Dr. Denis Bauer

Dr. Denis Bauer is an internationally recognised expert in machine learning, specifically in processing big genomic data to help unlock the secrets in human DNA – secrets that could change the course of human history. Her achievements include developing an open-source, artificial intelligence-based search engine in the cloud that helps researchers pinpoint the exact genes they need to study or edit to cure disease.

As CSIRO’s transformational bioinformatics leader, Denis is involved in Australian and international initiatives to integrate genomics into medical practice. She is frequently invited as a keynote at heavyweight medical and IT conferences including Amazon Web Services Summit ‘17/’18, International conference on Frontotemporal Dementia 18, Alibaba Infinity Singapore ’18 and Open Data Science Conference India ’18. Her revolutionary achievements have been featured in international press such as GenomeWeb, ZDNet, Computer World, CIO Magazine, the AWS Jeff Barr blog, and was in ComputerWeekly’s Top 10 IT stories of 2017.

Denis holds a BSc from Germany and PhD in Bioinformatics from the University of Queensland, and has completed postdoctoral research in both biological machine learning and high-throughput genetics. She has 33 peer-reviewed publications (14 as first or senior author) and an H-index 14. Read more

Genomic data is outpacing traditional Big Data disciplines, producing more information than Astronomy, twitter, and YouTube combined. As such, Genomic research has leapfrogged to the forefront of Big Data and Cloud solutions. We developed software platforms using the latest in cloud architecture, artificial intelligence and machine learning to support every aspect genome medicine; from disease gene detection through to validation and personalized medicine.
This talk outlines how we find disease genes for complex genetic diseases, such as ALS, using VariantSpark, which is a custom machine learning implementation capable of dealing with Whole Genome Sequencing data of 80 million common and rare variants. To support disease gene validation, we created GT-Scan, which is an innovative web application, which we think of it as the “search engine for the genome”. It enables researchers to identify the optimal editing spot to create animal models efficiently. The talk concludes by demonstrating a novel cloud-based architecture that enables a decision support framework capable of processing genomic and medical data at a speed fit for point-of-care application.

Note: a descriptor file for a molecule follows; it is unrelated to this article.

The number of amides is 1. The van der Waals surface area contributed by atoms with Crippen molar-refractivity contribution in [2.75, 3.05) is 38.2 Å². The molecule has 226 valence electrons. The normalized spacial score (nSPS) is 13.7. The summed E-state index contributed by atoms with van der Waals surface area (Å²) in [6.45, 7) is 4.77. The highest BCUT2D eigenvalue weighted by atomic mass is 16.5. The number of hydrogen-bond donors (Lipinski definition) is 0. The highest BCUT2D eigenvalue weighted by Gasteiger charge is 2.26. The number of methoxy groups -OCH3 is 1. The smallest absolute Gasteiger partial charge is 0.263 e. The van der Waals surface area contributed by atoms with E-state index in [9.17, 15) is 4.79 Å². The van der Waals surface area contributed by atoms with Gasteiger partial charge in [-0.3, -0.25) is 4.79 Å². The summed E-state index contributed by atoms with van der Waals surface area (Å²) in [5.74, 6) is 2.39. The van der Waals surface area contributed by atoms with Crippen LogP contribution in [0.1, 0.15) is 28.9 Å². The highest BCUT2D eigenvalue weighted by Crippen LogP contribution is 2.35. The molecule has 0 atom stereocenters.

Prof. Stuart C. Ray

Prof. Stuart C. Ray, MD, FACP, FIDSA serves as Vice Chair of Medicine for Data Integrity and Analytics and is a Professor in the Division of Infectious Diseases within the Department of Medicine, with secondary appointments in Viral Oncology and Health Sciences Informatics. He is Scientific Director of the JHU Laboratory for Integrated NanoDiagnostics, directs the virology laboratory and is a clinical investigator in the Center for Viral Hepatitis Research in the Division of Infectious Diseases. He is a faculty member of the Graduate Immunology program, the Graduate Pharmacology program, and of the Janeway Firm of the Osler Medical Service.

Dr. Ray received his M.D. from Vanderbilt University School of Medicine in 1990. After an internship and residency at Johns Hopkins Hospital, he continued there as an Assistant Chief of Service and fellow in Infectious Diseases. During his fellowship, he studied the immunology and sequence variation of HIV in the laboratory of Dr. Robert Bollinger. During that time, he developed an interest in HIV sequence variation during antiretroviral therapy in a productive collaboration with Dr. Robert Siliciano that continues to the present.

In 1997 Dr. Ray joined the Johns Hopkins faculty, and under the mentorship of Dr. David Thomas shifted his primary research focus to hepatitis C virus (HCV).  His laboratory work has focused on the sequence variation of HCV during acute and chronic infection, developing and applying computational and molecular biology tools to underlying mechanisms including stochastic variation, immune selection, and viral fitness. He continues to care for patients with HIV, HCV, and other infectious diseases.

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Prof. Adrian V. S. Hill

Professor Hill is Director of the Jenner Institute, which focuses on designing and developing vaccines for infectious diseases prevalent in developing countries, such as HIV/AIDS, malaria and tuberculosis. He also heads a group at the Wellcome Trust Centre for Human Genetics which studies genetic susceptibility factors for common bacterial diseases. He is a passionate believer in the power of molecular medicine to design and deliver new health care interventions that will improve the lives of the poorest billion in sub-Saharan Africa and elsewhere. His own vaccine research programme has developed one of the most promising potential vaccines for malaria which is currently in large scale trials in infants in sub-Saharan Africa.